Natriuretic action of para aminohippurate (PAH)

M. D. Lifschitz

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Infusion of PAH during renal clearance experiments has been shown to increase urinary sodium excretion (U(Na)V). In addition, it has recently been suggested that accumulation of PAH and/or related compounds may be responsible for the increased U(Na)V per nephron in chronic renal failure. Therefore, studies were designed to determine whether the natriuretic effect of PAH was due to an osmotic effect, the action of a non reabsorbable anion, or, a direct effect on active sodium transport. NaPAH was infused into one renal artery of 12 anesthetized dogs which allowed renal arterial PAH concentration (RA(PAH)) to be raised with little systemic effect. There was no increase in U(Na)V with increasing rates of PAH administration until a RA(PAH) of 1.5 mM/L was achieved with an infusion rate of .07 mM/min. A higher rate of PAH administration (.19 mM/min) associated with a higher RA(PAH) led to an average increase in U(Na)V of 57 ± 11 uEq/min (mean ± SEM) (P<.01) compared with control periods. Mannitol given at this same rate (.19 mM/min) to the same dogs led to an increase in U(Na)V of 26 ± 10 uEq/min which was less (P<.01) than the increase in U(Na)V with PAH. Na2SO4 given at the same (.19 mEq/min) or a higher rate (.60 mEq/min) to the same dogs was associated with an increase in U(Na)V or 58 ± 18 and 211 ± 38 uEq/min, respectively. The urinary anions Cl, PAH and SO4 were measured in these studies and in the PAH and SO4 studies the increase in U(PAH)V or U(SO4)V was not different than the increase in U(Na)V (P>0.1). These results suggest that the natriuretic effect of PAH is mainly due to its effect as a non reabsorbable anion and offer no support for a direct effect on active sodium transport.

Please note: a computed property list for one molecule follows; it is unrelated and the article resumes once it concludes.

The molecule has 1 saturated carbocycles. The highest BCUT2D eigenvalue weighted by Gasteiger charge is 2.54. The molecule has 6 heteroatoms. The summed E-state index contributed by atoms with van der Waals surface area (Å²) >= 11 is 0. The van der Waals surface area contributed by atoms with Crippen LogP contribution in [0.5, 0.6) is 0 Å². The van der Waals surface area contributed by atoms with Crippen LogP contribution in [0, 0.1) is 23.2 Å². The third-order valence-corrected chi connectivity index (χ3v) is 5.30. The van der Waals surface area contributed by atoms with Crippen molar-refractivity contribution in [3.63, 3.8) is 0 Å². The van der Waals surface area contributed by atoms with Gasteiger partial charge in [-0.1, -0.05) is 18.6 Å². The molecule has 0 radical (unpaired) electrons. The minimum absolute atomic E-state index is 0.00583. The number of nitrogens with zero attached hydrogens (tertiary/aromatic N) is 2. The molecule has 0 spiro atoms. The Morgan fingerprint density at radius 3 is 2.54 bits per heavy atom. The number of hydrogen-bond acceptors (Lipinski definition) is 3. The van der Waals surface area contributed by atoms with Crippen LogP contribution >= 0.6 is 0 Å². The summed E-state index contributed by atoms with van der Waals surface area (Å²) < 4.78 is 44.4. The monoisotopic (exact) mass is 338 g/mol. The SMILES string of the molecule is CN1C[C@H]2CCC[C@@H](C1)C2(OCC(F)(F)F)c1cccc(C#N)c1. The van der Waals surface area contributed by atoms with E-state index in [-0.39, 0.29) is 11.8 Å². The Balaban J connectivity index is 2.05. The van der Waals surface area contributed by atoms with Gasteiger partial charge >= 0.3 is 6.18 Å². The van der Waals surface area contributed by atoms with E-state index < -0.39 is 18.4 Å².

Original languageEnglish (US)
Pages (from-to)368A
JournalClinical Research
Issue number3
StatePublished - 1975

ASJC Scopus subject areas

  • Medicine(all)


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